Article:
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Tips for Handling Your Retirement Plan After Leaving Your Job

By Jeffrey Bangerter

If you're like most people, your 401(k) or employer-sponsored retirement plan is one of your biggest assets. When you leave your job, it's important to make smart decisions about what to do with the money in your retirement account. Should you roll your 401(k) into an IRA? Should you leave it where it is? Maybe you should cash it out so you can finally take that dream vacation!

Each of these decisions can have far-reaching effects. It's important to clearly understand the potential consequences before you make a move. Here's what you need to know about the four most common options.

1. Leave Your 401(k) Behind

If your previous employer allows it, you may want to simply leave your retirement plan where it is. This will ensure that your investment remains tax-deferred until you're ready to start taking withdrawals. Since you're likely already familiar with the plan's investment options and fees, it can also help minimize stress during a time of transition.

However, it's important to remember that you'll have to deal with your old employer any time you need to withdraw money. You'll also be limited by your plan's investment options and you may no longer have the ability to take loans.

2. Transfer to Another Employer Plan

Another option is to transfer your 401k to your new employer's retirement plan. Keeping the money in a qualified plan allows it to remain tax-deferred until you're ready to take distributions in retirement. In addition, having all of your retirement money in one place can simplify your money management.

However, not all plans allow transfers. You'll need to check with your new employer to see if this is available to you. Before you make your decision, you'll also want to make sure you're happy with the new plan's investment lineup and that you're comfortable with the plan's fees.

3. Roll It Into an IRA
If you want more control over your account and access to a wider range of investment options, then you may consider rolling your 401(k) into an IRA. This will also allow you to retain the money's tax-deferred status. Consolidating your accounts can also make it easier to manage your money.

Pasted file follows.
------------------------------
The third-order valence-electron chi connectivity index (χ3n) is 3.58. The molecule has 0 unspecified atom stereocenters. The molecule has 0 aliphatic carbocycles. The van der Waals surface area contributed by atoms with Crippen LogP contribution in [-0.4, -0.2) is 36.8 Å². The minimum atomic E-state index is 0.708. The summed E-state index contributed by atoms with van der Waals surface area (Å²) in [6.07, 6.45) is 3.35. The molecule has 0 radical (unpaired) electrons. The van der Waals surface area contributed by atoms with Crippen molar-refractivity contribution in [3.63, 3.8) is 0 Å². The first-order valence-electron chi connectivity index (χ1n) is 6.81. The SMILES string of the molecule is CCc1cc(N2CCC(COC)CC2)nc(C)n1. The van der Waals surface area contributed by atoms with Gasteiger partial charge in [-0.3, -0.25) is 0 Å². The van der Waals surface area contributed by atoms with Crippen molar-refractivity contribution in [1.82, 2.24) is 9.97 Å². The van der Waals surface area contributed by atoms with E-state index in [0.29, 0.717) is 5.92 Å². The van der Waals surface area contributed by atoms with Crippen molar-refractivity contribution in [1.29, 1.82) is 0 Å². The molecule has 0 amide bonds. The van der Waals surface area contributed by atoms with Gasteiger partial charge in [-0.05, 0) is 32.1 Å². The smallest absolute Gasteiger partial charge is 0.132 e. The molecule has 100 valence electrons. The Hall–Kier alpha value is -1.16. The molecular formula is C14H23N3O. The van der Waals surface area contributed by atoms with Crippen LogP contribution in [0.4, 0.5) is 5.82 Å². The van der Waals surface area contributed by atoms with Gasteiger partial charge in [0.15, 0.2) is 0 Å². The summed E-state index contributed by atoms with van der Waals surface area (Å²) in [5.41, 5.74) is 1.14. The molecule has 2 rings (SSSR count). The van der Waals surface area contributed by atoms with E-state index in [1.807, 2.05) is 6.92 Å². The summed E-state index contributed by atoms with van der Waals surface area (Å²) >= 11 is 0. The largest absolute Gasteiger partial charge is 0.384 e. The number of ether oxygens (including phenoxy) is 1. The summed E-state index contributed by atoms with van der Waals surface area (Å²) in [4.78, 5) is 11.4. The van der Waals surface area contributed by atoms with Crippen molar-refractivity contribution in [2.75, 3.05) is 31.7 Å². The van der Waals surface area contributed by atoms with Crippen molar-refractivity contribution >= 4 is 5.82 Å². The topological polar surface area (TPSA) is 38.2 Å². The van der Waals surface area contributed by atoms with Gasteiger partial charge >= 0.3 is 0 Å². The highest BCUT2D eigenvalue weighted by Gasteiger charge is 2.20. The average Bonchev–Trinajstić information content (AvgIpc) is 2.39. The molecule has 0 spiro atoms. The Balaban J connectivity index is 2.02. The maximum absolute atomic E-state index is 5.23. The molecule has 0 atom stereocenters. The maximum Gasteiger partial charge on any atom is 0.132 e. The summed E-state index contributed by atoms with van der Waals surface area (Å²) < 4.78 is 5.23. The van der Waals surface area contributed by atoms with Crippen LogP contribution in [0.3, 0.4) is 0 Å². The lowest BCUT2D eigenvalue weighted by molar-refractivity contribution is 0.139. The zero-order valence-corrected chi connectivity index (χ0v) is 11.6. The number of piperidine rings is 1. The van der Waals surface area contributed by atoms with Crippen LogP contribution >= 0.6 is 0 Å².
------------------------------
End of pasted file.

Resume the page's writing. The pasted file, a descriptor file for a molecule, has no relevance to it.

However, since employer-sponsored retirement plans often have access to low-cost institutional funds, you may find yourself paying a bit more in fees. It's also critical to ensure that any rollover you initiate is done correctly. Otherwise, you could find yourself facing a big tax problem. It's always a good idea to consult a financial professional before initiating a rollover.

4. Cash It Out

This last choice potentially has the most serious consequences. Any withdrawals you take from your IRA account is subject to income taxes. If you cash out a large retirement plan, you may push yourself into a higher tax bracket, causing you to lose a significant portion of your hard-earned money.

If you're under age 59 1/2, you'll also owe a 10% penalty on any money you withdraw, unless you do it in 2020. A provision of the CARES act eliminates the penalty for withdrawals of $100,000 or less. However, this one-time break expires on December 31st, 2020.

Weigh Your Options Before You Decide

You've worked hard to build up your 401k. If you're leaving your job, you owe it to yourself to make the best possible choice about what to do with this money. At Bangerter Financial Services, we're committed to helping our clients make sound financial decisions. We'll help you weigh your options, decide on the best move, and implement your decision. Contact us today for a consultation.


Topics: Retirement Financial Planning Financial Advisor Retirement Planning 401k